Not quite a year ago, a tourist amphibious “duck boat” was run down on the Delaware River by barge on the hip of the tug boat, Caribbean Sea. Two passengers died in the collision. The National Transportation Safety Board (NTSB) has issued a press release regarding their findings. The press release suggests that the tug’s mate on watch was distracted by his use of his cell phone and laptop computer which led to his failure to maintain a proper look-out. The mate reportedly was also in the tug’s lower wheel house which had limited visibility, rather than in the tug’s upper wheel house.
MATE’S DISTRACTION LEAD TO FATAL 2010 “DUCK BOAT” ACCIDENT
“This is yet another example of the deadliness of distractions,” said NTSB Chairman Deborah A. P. Hersman. “Distraction is a safety concern across all modes of transportation. Regardless of the reason, it’s not okay to multi-task while operating a vehicle – whether it’s calling, texting, or surfing the web.”
The accident, which occurred at approximately 2:37 pm, involved an empty 250-foot-long sludge barge, The Resource, that was being towed alongside a 78.9-foot long tugboat, the Caribbean Sea. The barge collided with the DUKW 34, an anchored amphibious passenger vehicle, which sank in approximately 55 feet of water. There were 35 passengers and two crew members onboard the DUKW 34 and five crew members onboard the Caribbean Sea. Two DUKW 34 passengers were killed; 26 passengers and one crewmember suffered minor injuries. No one on board the Caribbean Sea was injured.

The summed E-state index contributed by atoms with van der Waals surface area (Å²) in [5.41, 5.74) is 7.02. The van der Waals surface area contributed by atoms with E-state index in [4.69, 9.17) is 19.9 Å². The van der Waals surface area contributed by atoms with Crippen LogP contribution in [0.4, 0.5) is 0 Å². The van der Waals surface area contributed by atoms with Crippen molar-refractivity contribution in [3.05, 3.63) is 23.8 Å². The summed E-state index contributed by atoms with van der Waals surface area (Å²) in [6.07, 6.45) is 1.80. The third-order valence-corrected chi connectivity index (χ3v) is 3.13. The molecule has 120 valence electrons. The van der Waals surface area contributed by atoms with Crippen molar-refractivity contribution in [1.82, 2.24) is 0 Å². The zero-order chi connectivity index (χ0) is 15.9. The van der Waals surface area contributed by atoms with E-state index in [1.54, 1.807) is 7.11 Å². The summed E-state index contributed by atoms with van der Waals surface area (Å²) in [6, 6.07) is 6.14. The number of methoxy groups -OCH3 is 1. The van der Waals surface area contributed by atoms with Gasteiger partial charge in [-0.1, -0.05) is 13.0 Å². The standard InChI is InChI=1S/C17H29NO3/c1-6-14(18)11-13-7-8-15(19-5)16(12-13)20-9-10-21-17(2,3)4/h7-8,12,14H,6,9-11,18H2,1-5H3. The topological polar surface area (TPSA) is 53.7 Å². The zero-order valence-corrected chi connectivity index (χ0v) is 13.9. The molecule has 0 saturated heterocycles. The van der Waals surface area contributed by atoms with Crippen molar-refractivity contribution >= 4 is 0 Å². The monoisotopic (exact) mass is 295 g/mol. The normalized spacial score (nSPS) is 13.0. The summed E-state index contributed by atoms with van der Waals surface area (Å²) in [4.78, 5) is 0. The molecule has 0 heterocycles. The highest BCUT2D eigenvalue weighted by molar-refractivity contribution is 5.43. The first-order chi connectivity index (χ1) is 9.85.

The investigation also revealed that maintenance personnel from Ride The Ducks International, LLC, the DUKW 34 owner and operator, did not ensure that the surge tank pressure cap was securely in place before returning the vehicle to passenger service. This allowed the engine to overheat, leading the DUKW 34 master to stop the vessel and anchor in an active channel.
Further, NTSB investigators found that while Ride The Ducks International, LLC, had written procedures for safe operational practices and emergency situations, the master of DUKW 34 did not take all actions appropriate to address the risk of anchoring in an active navigation channel. The NTSB determined these omissions contributed to the accident.